If you were not at the “KSB Remembers the Holocaust” Concert last night, you missed something very profound. We hope to do it again next year, so don’t miss it! The days when we have the honor of being in the presence of survivors are numbered. Your sons’ children will not have the opportunity to meet someone who endured the unthinkable.
I want to share something that happened after the performance. Following the concert, the boys got a priceless opportunity to sit at round tables and get to know one of our 11 new friends, all “hero” survivors. I was a table with Manya Frydman Perel – and she stole my heart. She was born in Poland in 1924 and was sent to live in the Radom ghetto, and then subsequently five different concentration camps – the last being Auschwitz. In 1945 she was on a death march from Auschwitz when she and a friend escaped into the woods. They were later found by Russian soldiers.
Manya told the boys at the table and I that 80 years later, she still has trouble sleeping because of nightmares. When she was rescued, she was a skeleton, but could not swallow, and therefore still could not eat right away. She said to this day, she saves a “little bit of bread” on her dinner plate and freezes it, fearful that one day she may not have food to eat again.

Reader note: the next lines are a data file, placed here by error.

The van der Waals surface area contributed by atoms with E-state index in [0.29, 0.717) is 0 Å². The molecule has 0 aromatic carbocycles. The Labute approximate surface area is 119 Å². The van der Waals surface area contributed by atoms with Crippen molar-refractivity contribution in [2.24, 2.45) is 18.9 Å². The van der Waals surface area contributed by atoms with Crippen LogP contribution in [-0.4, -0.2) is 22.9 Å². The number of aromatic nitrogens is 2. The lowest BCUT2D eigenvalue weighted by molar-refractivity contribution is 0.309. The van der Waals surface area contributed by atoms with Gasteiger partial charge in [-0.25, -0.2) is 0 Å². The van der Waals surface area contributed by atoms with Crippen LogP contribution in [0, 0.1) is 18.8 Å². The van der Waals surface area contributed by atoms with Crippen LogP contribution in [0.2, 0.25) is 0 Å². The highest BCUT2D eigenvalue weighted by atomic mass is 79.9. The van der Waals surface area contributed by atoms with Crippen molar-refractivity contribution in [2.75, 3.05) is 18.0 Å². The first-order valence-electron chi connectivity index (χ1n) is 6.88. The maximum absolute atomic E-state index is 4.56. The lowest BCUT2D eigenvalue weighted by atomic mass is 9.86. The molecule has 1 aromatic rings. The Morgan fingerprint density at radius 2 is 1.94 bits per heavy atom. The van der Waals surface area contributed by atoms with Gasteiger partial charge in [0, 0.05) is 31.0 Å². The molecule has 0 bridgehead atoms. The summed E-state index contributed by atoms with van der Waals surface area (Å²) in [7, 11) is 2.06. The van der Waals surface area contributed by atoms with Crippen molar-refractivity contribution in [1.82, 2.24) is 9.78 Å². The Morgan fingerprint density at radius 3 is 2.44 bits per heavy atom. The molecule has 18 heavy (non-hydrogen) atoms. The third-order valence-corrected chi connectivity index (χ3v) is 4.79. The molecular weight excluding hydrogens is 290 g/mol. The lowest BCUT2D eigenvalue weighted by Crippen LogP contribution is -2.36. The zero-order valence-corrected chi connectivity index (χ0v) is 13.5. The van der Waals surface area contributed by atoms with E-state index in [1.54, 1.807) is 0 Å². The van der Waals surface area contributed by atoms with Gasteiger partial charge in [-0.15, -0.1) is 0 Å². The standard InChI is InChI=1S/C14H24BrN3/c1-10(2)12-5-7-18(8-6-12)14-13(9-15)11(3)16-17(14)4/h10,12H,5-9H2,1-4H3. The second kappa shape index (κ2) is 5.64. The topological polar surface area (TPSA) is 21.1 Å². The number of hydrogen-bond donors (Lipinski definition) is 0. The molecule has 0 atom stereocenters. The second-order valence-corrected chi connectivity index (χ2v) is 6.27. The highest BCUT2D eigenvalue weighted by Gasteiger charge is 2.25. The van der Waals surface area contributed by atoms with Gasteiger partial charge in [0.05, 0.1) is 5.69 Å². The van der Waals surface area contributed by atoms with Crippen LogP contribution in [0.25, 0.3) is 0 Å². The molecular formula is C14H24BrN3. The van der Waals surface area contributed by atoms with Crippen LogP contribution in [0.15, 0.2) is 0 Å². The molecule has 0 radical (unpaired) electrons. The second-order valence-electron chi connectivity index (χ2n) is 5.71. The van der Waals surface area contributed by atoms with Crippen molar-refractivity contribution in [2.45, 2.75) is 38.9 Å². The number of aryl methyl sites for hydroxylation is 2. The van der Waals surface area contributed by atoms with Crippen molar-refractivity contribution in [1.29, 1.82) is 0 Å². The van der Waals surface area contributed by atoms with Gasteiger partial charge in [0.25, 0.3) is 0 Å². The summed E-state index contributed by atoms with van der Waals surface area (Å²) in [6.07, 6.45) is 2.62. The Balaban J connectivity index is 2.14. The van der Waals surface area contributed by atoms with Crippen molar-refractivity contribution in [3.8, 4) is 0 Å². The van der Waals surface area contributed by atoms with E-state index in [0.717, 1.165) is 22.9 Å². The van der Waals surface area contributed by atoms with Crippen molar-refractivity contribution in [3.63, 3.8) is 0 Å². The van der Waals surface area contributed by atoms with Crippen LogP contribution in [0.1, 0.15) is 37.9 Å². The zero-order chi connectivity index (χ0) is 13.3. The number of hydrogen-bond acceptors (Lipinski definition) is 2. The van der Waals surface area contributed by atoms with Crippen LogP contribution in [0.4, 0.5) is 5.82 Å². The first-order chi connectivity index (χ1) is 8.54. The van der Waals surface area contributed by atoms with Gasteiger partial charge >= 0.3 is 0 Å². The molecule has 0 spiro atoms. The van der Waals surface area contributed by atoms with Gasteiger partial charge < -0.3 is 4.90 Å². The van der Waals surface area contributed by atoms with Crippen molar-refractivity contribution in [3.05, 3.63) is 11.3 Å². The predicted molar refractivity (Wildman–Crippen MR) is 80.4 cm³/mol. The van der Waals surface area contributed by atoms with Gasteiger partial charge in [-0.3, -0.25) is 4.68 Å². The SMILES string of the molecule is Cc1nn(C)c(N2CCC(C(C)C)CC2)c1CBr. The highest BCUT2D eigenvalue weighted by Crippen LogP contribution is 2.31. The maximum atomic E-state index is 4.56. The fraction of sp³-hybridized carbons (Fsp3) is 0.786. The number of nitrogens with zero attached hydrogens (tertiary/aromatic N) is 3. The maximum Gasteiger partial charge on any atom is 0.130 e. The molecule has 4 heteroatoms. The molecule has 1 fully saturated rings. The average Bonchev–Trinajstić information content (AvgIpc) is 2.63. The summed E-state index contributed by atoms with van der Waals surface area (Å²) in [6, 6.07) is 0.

When the boys left, Manya took my hands in hers, and proceeded to sing “Ani’Ma Amin,” a song she remembered singing in Auschwitz. Its significance in the history of the Jewish people, and especially during the Holocaust, is deeply moving, haunting, and ultimately hopeful. The boys sang a simple but stunning arrangement of it last night as part of the program. Mayna told me the boys made her so happy when they sang it that she will be, in her words, “happy now until the day I die.” May that not be anytime soon!
Along with remembering the Holocaust, we should also remember the power of KSB to bring healing and happiness to people – including people who have endured the worst of human behavior. Be proud KSB parents and boys that we represent the very best of what humankind can do in the world. And so, all of the rehearsing, travelling, trouble is indeed worth it. How do we know. We know because of Manya. Take a moment and contemplate her life, and her words: “happy now until the day I die.”